this section. The original minute book of the Otter Creek Baptist
Church was in his possession.
Unfortunately the records of the church and of the Otter Creek
Association are now lost. Benjamin Keith, while visiting relatives
at Joplin, Missouri, died and is buried there.
Conditions under which these pioneer preachers labored created a
zeal for evangelism. Prayer meetings were held in the open air in
summer or in the settlers' cabins in winter. On such occasions the
formalities of worship were dispensed with and people talked about
the condition of their souls.
In 1815 Luther Rice came into the territory of the Salem Association
bearing the news of gospel triumphs in Burma. Leaven was working in
the mass even before his coming. While there were no church
organizations itinerant preachers went long distances to visit the
new settlements. John Shacklett was one of these little known
Hill Grove Baptist Church grew out of the pioneer conditions. Otter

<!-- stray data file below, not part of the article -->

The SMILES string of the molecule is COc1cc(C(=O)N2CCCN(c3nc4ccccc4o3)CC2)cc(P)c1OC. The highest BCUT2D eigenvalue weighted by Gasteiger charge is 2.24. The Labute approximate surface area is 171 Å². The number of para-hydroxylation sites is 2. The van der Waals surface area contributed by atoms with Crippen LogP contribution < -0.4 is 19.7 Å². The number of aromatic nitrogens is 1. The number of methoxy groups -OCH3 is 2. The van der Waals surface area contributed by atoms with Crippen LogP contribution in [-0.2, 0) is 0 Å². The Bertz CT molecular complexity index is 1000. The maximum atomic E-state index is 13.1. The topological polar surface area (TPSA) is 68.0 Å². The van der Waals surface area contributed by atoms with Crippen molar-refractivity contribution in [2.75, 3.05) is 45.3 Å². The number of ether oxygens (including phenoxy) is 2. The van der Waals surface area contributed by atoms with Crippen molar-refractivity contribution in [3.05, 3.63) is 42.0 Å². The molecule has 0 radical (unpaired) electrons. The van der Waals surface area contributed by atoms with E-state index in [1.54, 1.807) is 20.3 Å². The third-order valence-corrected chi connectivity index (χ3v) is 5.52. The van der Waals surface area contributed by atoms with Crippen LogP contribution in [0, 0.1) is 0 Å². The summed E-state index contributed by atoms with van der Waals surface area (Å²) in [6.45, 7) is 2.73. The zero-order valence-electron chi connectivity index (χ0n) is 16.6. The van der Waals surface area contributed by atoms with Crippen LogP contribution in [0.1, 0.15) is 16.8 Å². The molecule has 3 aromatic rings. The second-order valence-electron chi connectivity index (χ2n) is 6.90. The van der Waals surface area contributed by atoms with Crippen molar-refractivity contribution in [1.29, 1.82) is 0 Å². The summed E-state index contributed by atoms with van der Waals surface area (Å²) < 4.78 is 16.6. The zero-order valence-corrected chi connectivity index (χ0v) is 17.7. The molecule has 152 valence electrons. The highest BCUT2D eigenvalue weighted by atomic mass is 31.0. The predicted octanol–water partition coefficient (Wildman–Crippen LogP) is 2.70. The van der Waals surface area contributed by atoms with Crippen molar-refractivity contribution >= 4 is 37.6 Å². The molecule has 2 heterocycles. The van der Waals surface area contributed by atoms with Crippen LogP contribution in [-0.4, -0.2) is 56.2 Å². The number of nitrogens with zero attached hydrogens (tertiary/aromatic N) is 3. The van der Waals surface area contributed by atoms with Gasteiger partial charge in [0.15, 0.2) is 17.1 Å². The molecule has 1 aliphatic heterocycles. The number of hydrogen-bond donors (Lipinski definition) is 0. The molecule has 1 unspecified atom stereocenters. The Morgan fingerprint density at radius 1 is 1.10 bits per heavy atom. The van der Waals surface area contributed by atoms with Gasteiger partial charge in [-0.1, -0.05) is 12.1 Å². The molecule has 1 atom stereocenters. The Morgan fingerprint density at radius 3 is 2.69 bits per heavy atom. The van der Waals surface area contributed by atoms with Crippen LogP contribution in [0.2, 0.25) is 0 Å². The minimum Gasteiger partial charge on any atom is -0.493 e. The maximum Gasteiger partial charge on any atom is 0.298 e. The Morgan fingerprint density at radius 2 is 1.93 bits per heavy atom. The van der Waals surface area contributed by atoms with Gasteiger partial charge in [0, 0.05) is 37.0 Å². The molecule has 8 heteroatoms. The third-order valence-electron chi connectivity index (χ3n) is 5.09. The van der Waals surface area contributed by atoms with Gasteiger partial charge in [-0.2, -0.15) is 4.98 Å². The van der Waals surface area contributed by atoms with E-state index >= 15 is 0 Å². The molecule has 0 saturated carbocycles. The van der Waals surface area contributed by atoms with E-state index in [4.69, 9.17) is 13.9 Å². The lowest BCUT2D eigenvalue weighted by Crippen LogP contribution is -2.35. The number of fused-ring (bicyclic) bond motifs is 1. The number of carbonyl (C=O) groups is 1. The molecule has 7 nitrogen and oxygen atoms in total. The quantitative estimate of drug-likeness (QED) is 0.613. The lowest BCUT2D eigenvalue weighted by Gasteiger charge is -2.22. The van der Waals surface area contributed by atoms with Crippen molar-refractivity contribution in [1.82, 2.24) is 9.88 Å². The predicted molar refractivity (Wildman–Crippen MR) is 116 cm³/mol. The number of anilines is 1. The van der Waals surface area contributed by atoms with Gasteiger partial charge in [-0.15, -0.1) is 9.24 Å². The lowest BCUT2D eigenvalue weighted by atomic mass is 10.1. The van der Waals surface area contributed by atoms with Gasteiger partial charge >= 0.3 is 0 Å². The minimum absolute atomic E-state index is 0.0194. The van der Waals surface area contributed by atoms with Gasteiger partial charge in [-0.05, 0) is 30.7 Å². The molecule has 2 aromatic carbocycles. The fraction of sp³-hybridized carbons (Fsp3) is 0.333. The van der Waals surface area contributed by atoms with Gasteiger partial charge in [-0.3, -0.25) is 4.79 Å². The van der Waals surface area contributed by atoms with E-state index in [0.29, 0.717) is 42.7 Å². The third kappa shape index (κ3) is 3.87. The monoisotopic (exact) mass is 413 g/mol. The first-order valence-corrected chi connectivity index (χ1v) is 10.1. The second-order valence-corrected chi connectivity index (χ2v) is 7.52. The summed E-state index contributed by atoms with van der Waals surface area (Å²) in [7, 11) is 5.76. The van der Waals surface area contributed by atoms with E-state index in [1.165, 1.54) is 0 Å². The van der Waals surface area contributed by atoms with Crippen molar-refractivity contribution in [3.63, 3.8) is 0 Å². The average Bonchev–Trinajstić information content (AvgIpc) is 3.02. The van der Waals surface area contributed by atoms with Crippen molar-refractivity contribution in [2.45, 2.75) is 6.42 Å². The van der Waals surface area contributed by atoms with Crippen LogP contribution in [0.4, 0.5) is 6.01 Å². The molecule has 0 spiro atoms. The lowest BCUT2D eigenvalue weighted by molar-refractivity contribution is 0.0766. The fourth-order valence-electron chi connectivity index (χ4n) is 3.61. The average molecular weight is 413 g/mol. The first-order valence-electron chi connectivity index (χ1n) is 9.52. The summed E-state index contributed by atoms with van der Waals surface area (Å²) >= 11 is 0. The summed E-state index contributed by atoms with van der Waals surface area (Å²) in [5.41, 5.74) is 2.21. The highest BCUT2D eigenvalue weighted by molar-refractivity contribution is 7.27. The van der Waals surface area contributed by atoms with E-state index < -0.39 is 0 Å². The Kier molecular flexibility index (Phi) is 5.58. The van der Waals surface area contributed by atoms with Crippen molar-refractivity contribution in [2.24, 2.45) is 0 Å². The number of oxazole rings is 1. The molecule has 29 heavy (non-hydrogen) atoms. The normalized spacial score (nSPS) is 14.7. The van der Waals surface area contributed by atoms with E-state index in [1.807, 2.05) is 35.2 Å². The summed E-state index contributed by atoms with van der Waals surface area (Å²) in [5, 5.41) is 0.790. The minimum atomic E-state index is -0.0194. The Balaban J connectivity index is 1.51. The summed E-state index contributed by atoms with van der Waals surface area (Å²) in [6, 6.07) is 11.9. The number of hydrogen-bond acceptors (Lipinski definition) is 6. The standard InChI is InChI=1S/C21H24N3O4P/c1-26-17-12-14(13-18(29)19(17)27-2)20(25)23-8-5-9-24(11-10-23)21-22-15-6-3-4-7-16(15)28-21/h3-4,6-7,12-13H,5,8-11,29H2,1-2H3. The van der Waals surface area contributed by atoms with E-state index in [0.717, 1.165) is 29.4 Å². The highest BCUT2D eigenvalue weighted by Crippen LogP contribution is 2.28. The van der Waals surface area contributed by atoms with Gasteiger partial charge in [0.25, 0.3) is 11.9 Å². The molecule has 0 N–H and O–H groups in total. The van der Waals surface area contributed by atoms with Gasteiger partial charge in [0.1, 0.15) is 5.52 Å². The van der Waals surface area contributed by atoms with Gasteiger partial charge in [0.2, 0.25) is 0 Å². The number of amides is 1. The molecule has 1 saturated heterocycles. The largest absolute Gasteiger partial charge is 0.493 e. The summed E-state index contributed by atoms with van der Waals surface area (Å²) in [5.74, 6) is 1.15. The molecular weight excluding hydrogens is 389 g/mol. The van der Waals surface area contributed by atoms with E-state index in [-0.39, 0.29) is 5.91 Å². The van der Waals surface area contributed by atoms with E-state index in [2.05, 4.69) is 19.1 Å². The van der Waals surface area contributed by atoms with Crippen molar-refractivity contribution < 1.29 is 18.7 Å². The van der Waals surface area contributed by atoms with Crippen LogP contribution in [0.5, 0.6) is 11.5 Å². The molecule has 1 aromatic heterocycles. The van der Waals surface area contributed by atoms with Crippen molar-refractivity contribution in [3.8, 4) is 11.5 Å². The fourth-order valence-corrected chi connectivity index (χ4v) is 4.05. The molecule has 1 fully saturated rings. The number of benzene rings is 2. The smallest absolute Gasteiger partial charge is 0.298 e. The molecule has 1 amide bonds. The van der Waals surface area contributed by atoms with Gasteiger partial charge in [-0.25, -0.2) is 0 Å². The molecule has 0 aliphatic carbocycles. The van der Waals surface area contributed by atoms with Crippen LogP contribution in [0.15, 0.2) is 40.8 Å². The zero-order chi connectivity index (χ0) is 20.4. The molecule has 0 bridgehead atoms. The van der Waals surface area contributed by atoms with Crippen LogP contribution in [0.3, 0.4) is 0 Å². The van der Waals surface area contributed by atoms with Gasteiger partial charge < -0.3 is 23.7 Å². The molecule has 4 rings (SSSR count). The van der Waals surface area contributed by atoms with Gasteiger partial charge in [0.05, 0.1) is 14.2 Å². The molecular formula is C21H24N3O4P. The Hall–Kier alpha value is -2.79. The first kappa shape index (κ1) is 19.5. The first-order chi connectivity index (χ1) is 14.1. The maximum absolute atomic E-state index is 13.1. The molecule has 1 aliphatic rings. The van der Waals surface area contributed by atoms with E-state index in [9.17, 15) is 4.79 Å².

Creek, Union and Wolf Creek were the nearest organized bodies of
Christians. There were no other organizations.
Accordingly, Elizabeth Ashcraft Shacklett, Rachel Ashcraft Shacklett
and Sallie Shacklett Jenkins used to meet in their cabins in cold
weather and at a spring in warm weather for divine services. With
Bible and hymnal they were faithful unto the Redeemer. It was a time
when other than consecrated women would have given up. After many
months passed the men were willing to help in gathering the Hill
Grove Baptist Church. Elizabeth Ashcraft Shacklett gave the world
Brother Ben F. Hagan and Brother Daniel Fulton Shacklett; Rachel
Ashcraft Shacklett, the Willett preachers; and Sallie Shacklett
Jenkins, the Jenkins preachers.
October 4-5-6, 1839, the association met at Brandenburg. Opposition
to the newly formed General Association of Baptists had developed
among the churches. Squire LaRue Helm and Mentor A. Shanks of the
Mount Pleasant Baptist Church had played prominent parts in its
organization. It was at this association that the anti-missionaries
made their last stand. The church at Brandenburg was most favorable
to the General Association.
West Point in her letter sent a friendly query, "Does Salem
Association approve of the General Association of Baptists in
Kentucky, and will she send delegates to its next anniversary?"